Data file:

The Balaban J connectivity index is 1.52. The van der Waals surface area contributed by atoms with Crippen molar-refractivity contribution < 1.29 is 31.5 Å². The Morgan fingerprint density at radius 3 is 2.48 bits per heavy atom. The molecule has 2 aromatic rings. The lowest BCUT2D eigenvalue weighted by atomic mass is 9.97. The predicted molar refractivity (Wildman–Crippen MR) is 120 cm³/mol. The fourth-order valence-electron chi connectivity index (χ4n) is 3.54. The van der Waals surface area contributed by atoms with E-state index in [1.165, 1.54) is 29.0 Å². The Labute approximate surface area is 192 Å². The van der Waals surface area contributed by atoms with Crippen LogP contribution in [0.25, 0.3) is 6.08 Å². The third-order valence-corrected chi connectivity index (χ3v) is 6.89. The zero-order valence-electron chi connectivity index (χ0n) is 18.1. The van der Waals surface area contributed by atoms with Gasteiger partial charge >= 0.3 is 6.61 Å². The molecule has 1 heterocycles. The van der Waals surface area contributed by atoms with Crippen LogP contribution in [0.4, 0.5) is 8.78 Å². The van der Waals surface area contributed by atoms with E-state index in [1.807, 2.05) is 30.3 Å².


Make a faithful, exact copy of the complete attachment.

The Balaban J connectivity index is 1.52. The van der Waals surface area contributed by atoms with Crippen molar-refractivity contribution < 1.29 is 31.5 Å². The Morgan fingerprint density at radius 3 is 2.48 bits per heavy atom. The molecule has 2 aromatic rings. The lowest BCUT2D eigenvalue weighted by atomic mass is 9.97. The predicted molar refractivity (Wildman–Crippen MR) is 120 cm³/mol. The fourth-order valence-electron chi connectivity index (χ4n) is 3.54. The van der Waals surface area contributed by atoms with E-state index in [1.165, 1.54) is 29.0 Å². The Labute approximate surface area is 192 Å². The van der Waals surface area contributed by atoms with Crippen LogP contribution in [0.25, 0.3) is 6.08 Å². The third-order valence-corrected chi connectivity index (χ3v) is 6.89. The zero-order valence-electron chi connectivity index (χ0n) is 18.1. The van der Waals surface area contributed by atoms with Gasteiger partial charge >= 0.3 is 6.61 Å². The molecule has 1 heterocycles. The van der Waals surface area contributed by atoms with Crippen LogP contribution in [0.4, 0.5) is 8.78 Å². The van der Waals surface area contributed by atoms with E-state index in [1.807, 2.05) is 30.3 Å².